1962 in New Zealand

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1962 in New Zealand

Decades:
See also:

The following lists events that happened during 1962 in New Zealand.

Population

  • Estimated population as of 31 December: 2,515,800[1]
  • Increase since 31 December 1961: 54,500 (2.21%)
  • Males per 100 females: 101.0

Incumbents

Regal and viceregal

Government

Parliamentary opposition

Main centre leaders

Events

January

  • 1 January: Samoa (then called Western Samoa) attains full independence, becoming the first independent Polynesian territory.

February

March

April

June

July

August

September

October

November

December

Arts and literature

See 1962 in art, 1962 in literature, Category:1962 books

Music

See: 1962 in music

Radio and television

  • New Zealand Broadcasting Service (NZBS) is restructured on 1 April to form New Zealand Broadcasting Corporation.
  • An outside broadcast van is in use in Auckland, and similar vans are ordered for Wellington and Christchurch.
  • Dunedin gets television service with the launch of DNTV2 on 31 July.
  • There are 23,343 licensed television sets in New Zealand.[5]

See: 1962 in New Zealand television, 1962 in television, List of TVNZ television programming, Category:Television in New Zealand, Public broadcasting in New Zealand

Film

See: Category:1962 film awards, 1962 in film, List of New Zealand feature films, Cinema of New Zealand, Category:1962 films

Sport

Athletics

British Empire and Commonwealth Games

 Gold  Silver  Bronze Total
10 12 10 32

Chess

  • The 69th National Chess Championship was held in Auckland, and was won by G.G. Haase of Dunedin.[7]

Horse racing

Harness racing

Lawn bowls

The national outdoor lawn bowls championships are held in Christchurch.[10]

  • Men's singles champion – Jeff Barron (Miramar Bowling Club)
  • Men's pair champions – Frank Livingstone, Bob McDonald (skip) (Onehunga Bowling Club)
  • Men's fours champions – W. Humphreys, S. Barlow, H.W. Todd, R. Brown (skip) (Marlborough Bowling Club)

Soccer

  • The Chatham Cup is won by Hamilton Technical Old Boys who beat Northern of Dunedin 4—1 in the final.[11]
  • Provincial league champions:[12]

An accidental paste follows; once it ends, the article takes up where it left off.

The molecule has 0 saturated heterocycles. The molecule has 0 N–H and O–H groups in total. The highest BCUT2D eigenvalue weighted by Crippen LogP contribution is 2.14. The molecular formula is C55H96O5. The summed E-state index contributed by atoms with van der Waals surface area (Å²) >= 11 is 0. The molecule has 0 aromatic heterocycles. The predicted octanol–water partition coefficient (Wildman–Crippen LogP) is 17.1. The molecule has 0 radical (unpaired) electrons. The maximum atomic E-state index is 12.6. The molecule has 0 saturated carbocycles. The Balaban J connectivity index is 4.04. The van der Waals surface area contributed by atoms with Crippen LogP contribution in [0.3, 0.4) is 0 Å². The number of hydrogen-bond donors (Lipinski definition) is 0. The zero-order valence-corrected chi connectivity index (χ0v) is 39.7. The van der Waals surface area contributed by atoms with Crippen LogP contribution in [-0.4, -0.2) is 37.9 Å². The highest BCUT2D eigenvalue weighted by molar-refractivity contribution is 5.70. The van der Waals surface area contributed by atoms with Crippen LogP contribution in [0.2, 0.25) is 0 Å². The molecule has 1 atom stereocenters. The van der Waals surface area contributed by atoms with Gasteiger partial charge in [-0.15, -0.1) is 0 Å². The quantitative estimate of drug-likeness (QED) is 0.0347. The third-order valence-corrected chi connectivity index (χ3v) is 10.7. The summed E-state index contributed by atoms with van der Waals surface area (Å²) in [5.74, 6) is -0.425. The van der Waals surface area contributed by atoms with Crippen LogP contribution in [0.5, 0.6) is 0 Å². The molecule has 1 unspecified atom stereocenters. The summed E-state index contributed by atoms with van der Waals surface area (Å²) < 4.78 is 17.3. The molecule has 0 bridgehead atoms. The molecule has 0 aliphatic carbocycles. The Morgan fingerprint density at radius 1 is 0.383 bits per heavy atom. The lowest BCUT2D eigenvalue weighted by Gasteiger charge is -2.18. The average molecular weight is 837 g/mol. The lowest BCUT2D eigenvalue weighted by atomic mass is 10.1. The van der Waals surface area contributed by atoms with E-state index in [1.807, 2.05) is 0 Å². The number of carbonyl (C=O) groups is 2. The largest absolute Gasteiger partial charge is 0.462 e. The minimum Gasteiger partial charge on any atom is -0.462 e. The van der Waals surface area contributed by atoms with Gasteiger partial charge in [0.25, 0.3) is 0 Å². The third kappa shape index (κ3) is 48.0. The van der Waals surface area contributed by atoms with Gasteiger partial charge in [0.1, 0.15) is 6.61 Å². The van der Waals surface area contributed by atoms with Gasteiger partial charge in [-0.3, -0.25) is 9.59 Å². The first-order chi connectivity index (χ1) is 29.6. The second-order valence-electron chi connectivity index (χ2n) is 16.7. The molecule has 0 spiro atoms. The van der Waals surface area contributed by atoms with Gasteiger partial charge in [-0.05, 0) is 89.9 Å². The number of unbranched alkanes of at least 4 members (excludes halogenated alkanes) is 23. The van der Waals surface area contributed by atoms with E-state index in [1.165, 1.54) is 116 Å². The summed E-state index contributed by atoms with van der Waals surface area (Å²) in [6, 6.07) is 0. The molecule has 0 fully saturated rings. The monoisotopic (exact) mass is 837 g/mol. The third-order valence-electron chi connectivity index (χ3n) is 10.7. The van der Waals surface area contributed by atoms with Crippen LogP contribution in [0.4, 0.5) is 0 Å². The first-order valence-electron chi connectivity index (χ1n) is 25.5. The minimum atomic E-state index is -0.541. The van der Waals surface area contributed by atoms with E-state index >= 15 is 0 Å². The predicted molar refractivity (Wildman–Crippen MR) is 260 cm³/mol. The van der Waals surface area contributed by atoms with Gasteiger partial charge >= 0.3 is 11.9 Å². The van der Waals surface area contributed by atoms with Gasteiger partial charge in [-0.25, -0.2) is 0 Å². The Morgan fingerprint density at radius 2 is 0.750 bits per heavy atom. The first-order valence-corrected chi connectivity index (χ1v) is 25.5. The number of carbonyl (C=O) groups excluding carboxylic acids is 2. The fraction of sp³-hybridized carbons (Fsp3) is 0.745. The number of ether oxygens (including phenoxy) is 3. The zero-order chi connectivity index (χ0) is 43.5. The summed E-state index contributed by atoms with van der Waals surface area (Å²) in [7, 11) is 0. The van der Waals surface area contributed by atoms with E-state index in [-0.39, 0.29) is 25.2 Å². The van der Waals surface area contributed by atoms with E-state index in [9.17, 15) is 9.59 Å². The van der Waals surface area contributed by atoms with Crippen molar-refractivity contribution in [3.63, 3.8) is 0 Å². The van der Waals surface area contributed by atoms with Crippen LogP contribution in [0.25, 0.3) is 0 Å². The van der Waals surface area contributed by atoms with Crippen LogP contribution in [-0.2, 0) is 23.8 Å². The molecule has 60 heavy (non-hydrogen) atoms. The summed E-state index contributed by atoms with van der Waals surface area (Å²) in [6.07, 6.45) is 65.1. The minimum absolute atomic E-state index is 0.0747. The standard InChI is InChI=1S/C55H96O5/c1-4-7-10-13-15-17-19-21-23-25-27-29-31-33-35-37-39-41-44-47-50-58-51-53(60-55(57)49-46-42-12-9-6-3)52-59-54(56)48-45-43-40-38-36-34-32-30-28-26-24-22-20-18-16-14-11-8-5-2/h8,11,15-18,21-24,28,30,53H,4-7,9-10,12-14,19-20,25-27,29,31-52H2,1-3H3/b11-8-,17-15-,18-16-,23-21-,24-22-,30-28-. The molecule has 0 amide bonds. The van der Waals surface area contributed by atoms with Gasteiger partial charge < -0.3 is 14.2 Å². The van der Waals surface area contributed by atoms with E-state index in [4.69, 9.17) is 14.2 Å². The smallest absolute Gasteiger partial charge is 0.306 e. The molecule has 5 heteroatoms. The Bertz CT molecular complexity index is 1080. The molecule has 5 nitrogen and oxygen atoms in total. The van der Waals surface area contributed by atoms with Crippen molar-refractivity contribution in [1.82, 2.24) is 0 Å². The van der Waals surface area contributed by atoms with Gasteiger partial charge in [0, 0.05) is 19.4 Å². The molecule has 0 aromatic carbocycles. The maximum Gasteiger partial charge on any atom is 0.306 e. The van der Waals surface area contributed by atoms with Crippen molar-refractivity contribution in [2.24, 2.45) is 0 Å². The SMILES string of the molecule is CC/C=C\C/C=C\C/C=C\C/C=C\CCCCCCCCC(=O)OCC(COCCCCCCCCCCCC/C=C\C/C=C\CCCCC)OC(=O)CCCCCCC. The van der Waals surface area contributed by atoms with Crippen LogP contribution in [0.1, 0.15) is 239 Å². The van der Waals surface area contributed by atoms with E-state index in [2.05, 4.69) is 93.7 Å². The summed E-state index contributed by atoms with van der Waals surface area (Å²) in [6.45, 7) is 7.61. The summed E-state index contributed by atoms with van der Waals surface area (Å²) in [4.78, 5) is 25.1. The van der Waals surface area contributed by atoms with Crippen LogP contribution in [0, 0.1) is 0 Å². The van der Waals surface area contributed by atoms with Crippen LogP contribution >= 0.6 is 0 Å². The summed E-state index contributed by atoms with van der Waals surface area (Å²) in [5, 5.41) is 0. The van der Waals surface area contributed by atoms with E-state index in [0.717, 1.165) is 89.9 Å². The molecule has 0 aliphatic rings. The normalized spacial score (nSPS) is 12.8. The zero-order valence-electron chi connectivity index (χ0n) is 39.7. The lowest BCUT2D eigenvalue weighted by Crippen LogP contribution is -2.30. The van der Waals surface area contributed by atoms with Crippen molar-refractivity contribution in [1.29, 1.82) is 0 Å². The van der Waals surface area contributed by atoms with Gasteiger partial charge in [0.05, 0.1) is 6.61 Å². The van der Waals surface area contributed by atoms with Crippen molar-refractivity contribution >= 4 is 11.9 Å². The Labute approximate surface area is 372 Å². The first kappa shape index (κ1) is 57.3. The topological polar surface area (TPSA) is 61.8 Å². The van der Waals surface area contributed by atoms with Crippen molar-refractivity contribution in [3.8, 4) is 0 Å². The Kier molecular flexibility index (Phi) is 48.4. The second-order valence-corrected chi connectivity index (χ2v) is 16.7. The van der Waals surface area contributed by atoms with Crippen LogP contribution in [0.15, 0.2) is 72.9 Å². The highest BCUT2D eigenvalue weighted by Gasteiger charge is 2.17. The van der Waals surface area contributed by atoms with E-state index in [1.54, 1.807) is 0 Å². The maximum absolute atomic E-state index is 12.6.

• Auckland: Eastern Suburbs AFC
    • Bay of Plenty: Rangers
    • Buller: Waimangaroa Utd
    • Canterbury: Western
    • Franklin: Manurewa AFC
    • Hawke's Bay: Napier Rovers
    • Manawatu: Thistle
    • Marlborough: Woodbourne
    • Nelson: Rangers
    • Northland: Otangarei United
    • Otago: Northern AFC
    • Poverty Bay: Eastern Union
    • South Canterbury: Thistle
    • Southland: Invercargill Thistle
    • Taranaki: Moturoa
    • Waikato: Hamilton Technical OB
    • Wairarapa: Lansdowne United
    • Wanganui: Wanganui Athletic
    • Wellington: Northern
    • West Coast: Runanga
  • The inaugural Rothmans Cup was played between the champion clubs from Auckland, Wellington, Canterbury and Otago as a de facto national championship. The final was won by Northern AFC of Dunedin 3-2 on aggregate.[13]

Births

Category:1962 births

Deaths

See also

References

  1. ^ Statistics New Zealand:Historical Population Estimates[permanent dead link]
  2. ^ Statistics New Zealand: New Zealand Official Yearbook, 1990. ISSN 0078-0170 page 52
  3. ^ a b c d e Lambert & Palenski: The New Zealand Almanac, 1982. ISBN 0-908570-55-4
  4. ^ "Elections NZ – Leaders of the Opposition". Archived from the original on 17 October 2008. Retrieved 6 April 2008.
  5. ^ TVNZ Timeline
  6. ^ NZhistory.net
  7. ^ List of New Zealand Chess Champions Archived 14 October 2008 at the Wayback Machine.
  8. ^ "List of NZ Trotting cup winners". Archived from the original on 22 February 2012. Retrieved 6 May 2009.
  9. ^ Auckland Trotting cup at hrnz.co.nz Archived 17 June 2009 at the Wayback Machine.
  10. ^ McLintock, A.H., ed. (1966). "Bowls, men's outdoor—tournament winners". An Encyclopaedia of New Zealand. Ministry for Culture and Heritage. Retrieved 6 June 2018.
  11. ^ Chatham Cup records, nzsoccer.com Archived 14 March 2009 at the Wayback Machine.
  12. ^ "New Zealand: List of champions". Rec.Sport.Soccer Statistics Foundation. 1999.
  13. ^ Rothmans Cup
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